DBQ: What Caused the Civil War?
Proslavery and antislavery civilians clash. The "tea cup sitting close to the edge of the table" (Background Essay) begins to rattle heavily and almost fall off. The Civil War has begun. This "war between the states" shows that extremity of differences in opinions can lead to violence and death. There were over 618,000 casualties by the end of the war, which lasted from 1861 to 1865. So, what lead to this wildness? The Civil War was caused by three main reasons: economic differences, interpretation of the Constitution, and moral beliefs.
The North and the South were very different economically. The South had little industry; it was based off of an agrarian economy (Doc B). Slaves picked cotton off the plantation and the farmers sold these bales to make money (Doc A). The Southerners wouldn't be able to keep their wealth without slaves working for free.
If slavery was abolished, then the farmers would have to pay their slaves to do this back-breaking work, which will cause the farmers to go broke. This is why slavery was so vital in the South. Now, the North didn't care much about slavery because it didn't affect them greatly. The economy of the North was based off of industry, unlike the South. Both the Northerners and the Southerners relied on each other economically. The North depended on the South for cotton and tobacco (Doc D), and the South depended on the North for industrial materials, such as utility, the making of railroads and canals, etc. (Doc C).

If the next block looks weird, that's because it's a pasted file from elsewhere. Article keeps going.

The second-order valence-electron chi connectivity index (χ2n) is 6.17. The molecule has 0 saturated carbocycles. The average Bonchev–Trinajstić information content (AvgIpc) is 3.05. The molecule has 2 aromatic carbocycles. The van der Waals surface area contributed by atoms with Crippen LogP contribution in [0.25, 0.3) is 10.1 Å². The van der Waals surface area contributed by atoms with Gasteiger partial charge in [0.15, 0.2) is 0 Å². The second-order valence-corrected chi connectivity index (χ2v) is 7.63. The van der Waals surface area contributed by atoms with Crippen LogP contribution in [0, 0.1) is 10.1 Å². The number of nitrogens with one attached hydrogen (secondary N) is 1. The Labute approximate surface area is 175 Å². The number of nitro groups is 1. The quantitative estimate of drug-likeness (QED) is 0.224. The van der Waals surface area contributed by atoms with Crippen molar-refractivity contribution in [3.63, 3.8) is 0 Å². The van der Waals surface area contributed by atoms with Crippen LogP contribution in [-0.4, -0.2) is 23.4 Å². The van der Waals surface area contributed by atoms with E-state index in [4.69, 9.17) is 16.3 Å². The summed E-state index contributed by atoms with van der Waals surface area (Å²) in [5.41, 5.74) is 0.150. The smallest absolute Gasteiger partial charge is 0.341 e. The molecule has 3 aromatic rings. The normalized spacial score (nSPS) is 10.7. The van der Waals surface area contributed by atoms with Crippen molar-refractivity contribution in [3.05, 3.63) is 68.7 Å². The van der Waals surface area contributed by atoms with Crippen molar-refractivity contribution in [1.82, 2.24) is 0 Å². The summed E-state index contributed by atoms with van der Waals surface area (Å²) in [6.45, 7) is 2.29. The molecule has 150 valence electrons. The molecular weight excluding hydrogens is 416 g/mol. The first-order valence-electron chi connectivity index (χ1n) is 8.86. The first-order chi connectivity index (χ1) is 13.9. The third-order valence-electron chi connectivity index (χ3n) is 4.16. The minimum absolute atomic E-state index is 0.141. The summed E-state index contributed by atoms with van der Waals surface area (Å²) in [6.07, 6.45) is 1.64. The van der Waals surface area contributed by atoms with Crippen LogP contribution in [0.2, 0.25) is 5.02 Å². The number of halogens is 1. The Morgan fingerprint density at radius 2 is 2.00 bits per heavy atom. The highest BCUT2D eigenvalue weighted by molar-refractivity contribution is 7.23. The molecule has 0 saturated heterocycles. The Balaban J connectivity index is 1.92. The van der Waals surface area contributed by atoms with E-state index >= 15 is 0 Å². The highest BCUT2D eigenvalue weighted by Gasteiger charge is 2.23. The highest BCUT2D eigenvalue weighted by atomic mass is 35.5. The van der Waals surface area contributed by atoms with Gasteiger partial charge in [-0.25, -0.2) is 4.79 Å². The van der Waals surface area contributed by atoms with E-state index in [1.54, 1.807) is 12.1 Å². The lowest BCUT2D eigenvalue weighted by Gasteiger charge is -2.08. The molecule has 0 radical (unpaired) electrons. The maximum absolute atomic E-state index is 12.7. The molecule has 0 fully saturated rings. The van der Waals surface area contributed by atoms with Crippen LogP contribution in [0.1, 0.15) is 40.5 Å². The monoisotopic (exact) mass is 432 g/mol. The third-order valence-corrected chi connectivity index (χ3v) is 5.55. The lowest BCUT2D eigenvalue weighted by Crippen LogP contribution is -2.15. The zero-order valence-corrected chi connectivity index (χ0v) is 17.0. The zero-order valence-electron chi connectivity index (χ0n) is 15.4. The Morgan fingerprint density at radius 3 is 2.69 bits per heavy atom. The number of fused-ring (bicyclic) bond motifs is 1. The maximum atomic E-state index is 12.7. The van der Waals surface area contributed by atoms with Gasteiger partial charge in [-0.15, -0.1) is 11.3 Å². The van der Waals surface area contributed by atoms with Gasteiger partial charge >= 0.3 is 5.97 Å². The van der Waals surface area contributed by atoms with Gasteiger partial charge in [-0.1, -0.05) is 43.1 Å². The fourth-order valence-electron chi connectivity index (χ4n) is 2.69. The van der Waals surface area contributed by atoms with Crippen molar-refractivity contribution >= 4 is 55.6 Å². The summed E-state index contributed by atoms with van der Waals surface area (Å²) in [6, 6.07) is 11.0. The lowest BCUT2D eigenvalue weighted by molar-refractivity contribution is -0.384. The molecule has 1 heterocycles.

Everyone interprets the Constitution differently; this problem arose between the North and the South. Many states in the South wanted to secede and felt the Constitution gave them that right (Doc E). But, the President, Lincoln, enforced the federal rights,